As you would expect, our 37 years in business has seen technology move on leaps and bounds for the freight forwarding industry.
Technology has allowed us to significantly improve our service efficiency over the years, and with ever-increasing demand for the faster transport of goods, new innovations have played a pivotal role in meeting and exceeding this demand.
For some time now, but with a strong focus in the last few years, the freight industry has been seeking ways in which technology can help to reduce the environmental impact of its operations. With road freight alone accounting for 5% of carbon emissions within the UK in 2018, it is crucial that freight forwarders quickly implement changes to enable them to meet the country’s net-zero target by 2050. But how can this ambitious target be met by the road freight industry?
Electric Road Systems
Last year the government unveiled a proposal for ‘e-highways’, which would eliminate the vast majority of carbon emissions from road freight. This would be achieved by installing overhead charging cables for electric lorries throughout the country.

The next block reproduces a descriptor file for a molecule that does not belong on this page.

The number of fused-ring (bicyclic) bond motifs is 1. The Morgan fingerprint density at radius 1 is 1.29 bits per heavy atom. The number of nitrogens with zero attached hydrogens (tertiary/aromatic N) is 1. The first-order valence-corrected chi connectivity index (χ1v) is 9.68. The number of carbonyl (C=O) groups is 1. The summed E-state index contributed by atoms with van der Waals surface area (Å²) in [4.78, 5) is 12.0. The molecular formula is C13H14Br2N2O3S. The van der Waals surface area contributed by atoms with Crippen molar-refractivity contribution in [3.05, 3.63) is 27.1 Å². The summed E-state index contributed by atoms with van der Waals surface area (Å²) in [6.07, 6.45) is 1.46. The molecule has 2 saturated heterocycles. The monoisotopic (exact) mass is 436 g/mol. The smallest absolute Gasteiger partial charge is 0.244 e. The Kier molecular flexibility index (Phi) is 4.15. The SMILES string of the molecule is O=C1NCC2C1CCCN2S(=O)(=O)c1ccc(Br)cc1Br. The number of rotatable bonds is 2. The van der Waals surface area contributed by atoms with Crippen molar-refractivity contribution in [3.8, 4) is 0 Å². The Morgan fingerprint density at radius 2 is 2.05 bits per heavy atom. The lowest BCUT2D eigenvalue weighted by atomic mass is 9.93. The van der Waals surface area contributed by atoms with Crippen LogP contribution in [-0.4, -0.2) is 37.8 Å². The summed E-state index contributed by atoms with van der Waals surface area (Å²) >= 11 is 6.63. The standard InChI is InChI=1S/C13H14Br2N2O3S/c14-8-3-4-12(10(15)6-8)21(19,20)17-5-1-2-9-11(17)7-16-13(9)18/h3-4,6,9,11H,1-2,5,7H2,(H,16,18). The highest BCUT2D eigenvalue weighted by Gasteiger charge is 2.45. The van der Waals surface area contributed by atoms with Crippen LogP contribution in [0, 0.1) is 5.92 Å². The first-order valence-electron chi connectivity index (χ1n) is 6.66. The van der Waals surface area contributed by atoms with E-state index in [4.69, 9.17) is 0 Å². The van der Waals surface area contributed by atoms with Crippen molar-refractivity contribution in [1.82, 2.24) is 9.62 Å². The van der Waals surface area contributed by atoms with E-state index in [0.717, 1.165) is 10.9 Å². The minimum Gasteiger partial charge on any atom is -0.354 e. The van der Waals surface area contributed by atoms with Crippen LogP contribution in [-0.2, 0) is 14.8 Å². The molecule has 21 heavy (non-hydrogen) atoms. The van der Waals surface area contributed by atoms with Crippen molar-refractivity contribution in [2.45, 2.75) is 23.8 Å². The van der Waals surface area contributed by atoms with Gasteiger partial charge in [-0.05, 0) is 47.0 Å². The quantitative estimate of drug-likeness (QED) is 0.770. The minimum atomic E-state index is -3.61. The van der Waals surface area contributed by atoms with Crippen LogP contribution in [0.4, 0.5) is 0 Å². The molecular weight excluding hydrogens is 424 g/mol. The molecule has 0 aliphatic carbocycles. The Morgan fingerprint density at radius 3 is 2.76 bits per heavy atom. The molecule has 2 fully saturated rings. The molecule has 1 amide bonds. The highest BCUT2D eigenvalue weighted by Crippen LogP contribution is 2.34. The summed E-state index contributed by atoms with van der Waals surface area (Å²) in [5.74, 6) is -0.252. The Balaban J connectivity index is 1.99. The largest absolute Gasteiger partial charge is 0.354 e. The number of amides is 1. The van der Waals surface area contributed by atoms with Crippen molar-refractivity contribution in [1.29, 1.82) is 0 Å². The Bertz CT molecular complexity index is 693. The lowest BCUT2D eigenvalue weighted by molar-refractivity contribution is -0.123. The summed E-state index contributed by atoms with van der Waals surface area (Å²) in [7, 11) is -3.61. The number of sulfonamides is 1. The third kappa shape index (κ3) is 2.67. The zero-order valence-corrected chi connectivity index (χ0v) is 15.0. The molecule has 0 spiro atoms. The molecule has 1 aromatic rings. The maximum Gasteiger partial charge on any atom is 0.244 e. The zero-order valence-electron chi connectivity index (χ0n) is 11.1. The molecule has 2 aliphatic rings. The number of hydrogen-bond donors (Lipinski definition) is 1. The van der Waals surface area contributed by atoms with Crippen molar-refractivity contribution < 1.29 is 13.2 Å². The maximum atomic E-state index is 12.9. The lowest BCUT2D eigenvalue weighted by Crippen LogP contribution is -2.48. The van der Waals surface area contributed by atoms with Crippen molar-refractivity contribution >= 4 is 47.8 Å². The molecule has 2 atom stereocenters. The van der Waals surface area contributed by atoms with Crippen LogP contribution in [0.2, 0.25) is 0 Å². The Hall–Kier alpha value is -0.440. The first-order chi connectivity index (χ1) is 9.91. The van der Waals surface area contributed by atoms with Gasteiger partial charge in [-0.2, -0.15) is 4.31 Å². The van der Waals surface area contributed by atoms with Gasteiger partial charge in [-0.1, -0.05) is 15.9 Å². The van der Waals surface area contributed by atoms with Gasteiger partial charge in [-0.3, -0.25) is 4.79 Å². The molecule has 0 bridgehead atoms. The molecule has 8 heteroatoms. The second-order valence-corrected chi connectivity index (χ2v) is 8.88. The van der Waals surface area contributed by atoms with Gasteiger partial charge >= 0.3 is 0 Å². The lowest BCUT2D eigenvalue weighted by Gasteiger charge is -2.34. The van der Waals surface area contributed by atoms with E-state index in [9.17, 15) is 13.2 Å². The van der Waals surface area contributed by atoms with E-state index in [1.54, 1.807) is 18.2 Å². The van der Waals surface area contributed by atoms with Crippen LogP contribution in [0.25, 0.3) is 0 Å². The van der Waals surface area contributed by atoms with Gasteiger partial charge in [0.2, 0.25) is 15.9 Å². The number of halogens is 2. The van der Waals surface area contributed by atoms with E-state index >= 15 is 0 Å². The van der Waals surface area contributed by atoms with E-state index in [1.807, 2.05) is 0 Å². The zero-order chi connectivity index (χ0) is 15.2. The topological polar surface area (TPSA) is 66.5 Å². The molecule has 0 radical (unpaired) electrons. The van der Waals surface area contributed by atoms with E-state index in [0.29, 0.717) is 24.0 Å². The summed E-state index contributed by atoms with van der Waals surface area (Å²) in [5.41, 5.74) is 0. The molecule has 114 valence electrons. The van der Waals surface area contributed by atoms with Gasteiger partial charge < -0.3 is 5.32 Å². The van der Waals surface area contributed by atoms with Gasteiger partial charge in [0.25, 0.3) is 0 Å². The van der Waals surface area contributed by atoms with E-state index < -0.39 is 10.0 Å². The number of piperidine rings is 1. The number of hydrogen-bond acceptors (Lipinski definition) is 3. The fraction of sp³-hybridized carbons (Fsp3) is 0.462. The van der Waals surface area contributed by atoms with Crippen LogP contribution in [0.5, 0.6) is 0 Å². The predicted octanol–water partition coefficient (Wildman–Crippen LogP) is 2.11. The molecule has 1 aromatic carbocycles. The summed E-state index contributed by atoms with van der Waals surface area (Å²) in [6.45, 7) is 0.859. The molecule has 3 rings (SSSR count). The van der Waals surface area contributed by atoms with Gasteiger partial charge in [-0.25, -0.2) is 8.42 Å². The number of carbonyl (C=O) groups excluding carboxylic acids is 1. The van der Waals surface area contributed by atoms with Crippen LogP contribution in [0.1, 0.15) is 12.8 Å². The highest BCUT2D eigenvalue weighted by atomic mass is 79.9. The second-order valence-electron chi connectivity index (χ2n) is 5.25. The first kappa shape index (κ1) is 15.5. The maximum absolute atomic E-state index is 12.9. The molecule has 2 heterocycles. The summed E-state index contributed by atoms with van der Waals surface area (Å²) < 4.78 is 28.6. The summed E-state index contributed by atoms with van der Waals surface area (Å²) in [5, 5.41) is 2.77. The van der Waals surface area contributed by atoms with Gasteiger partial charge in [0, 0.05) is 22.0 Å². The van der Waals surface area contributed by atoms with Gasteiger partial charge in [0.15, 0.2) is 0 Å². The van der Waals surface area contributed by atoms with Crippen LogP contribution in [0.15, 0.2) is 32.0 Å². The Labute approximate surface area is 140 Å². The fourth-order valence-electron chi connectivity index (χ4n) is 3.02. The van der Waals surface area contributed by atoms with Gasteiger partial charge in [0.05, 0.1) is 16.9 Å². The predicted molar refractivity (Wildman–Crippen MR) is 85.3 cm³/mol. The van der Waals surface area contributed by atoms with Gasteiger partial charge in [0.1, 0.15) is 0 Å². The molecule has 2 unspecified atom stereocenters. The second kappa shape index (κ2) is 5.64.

The initiative, costing an estimated £19.3 billion, would also have the added benefit of ensuring the remotest parts of the UK were within reach of freight truck by the late-2030s. According to a report by the Centre for Sustainable Road Freight, this initiative could pay for itself within 15 years.
The cables that would be used for the initiative would look similar to those seen on top of electric trains, called a pantograph. They would stretch across 4,300 miles and be powered by the national electricity grid. The electricity from these cables would power the lorry’s electric motor, alongside the onboard electric battery to support them in reaching destinations away from the electrified roads.
Electric vehicles are already being utilised by the logistics industry for short-range deliveries in urban areas and are proving to be a huge asset in the race to reduce carbon emissions but there is still a long way to go. There has been no word yet as to when or if these proposals will go ahead, but from our perspective, they will dramatically change the UK freight industry for the better.